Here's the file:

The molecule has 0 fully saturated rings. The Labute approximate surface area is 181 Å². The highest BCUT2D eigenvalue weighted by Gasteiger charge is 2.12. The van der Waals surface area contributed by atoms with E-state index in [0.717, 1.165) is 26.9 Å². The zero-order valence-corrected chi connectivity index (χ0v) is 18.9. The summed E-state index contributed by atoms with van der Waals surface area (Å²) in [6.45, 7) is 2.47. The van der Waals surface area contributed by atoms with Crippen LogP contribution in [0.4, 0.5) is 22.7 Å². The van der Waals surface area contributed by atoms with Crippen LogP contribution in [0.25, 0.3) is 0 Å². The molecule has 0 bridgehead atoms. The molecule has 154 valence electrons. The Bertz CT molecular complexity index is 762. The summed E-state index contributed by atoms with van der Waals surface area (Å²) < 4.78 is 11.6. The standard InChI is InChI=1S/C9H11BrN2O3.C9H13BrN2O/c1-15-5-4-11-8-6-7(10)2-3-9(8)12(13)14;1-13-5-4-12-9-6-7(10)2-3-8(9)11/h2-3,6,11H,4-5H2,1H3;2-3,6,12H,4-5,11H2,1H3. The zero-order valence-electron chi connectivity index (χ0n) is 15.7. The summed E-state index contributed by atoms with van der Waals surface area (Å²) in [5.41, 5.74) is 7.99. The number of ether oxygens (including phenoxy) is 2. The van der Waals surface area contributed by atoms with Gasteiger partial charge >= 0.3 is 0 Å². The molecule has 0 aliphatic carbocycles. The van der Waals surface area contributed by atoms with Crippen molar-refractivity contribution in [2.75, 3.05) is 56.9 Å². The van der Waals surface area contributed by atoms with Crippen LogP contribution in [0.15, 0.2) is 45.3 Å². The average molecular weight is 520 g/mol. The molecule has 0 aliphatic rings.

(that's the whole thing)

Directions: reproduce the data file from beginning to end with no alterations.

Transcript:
The molecule has 0 fully saturated rings. The Labute approximate surface area is 181 Å². The highest BCUT2D eigenvalue weighted by Gasteiger charge is 2.12. The van der Waals surface area contributed by atoms with E-state index in [0.717, 1.165) is 26.9 Å². The zero-order valence-corrected chi connectivity index (χ0v) is 18.9. The summed E-state index contributed by atoms with van der Waals surface area (Å²) in [6.45, 7) is 2.47. The van der Waals surface area contributed by atoms with Crippen LogP contribution in [0.4, 0.5) is 22.7 Å². The van der Waals surface area contributed by atoms with Crippen LogP contribution in [0.25, 0.3) is 0 Å². The molecule has 0 bridgehead atoms. The molecule has 154 valence electrons. The Bertz CT molecular complexity index is 762. The summed E-state index contributed by atoms with van der Waals surface area (Å²) < 4.78 is 11.6. The standard InChI is InChI=1S/C9H11BrN2O3.C9H13BrN2O/c1-15-5-4-11-8-6-7(10)2-3-9(8)12(13)14;1-13-5-4-12-9-6-7(10)2-3-8(9)11/h2-3,6,11H,4-5H2,1H3;2-3,6,12H,4-5,11H2,1H3. The zero-order valence-electron chi connectivity index (χ0n) is 15.7. The summed E-state index contributed by atoms with van der Waals surface area (Å²) in [5.41, 5.74) is 7.99. The number of ether oxygens (including phenoxy) is 2. The van der Waals surface area contributed by atoms with Gasteiger partial charge >= 0.3 is 0 Å². The molecule has 0 aliphatic carbocycles. The van der Waals surface area contributed by atoms with Crippen molar-refractivity contribution in [2.75, 3.05) is 56.9 Å². The van der Waals surface area contributed by atoms with Crippen LogP contribution in [0.15, 0.2) is 45.3 Å². The average molecular weight is 520 g/mol. The molecule has 0 aliphatic rings.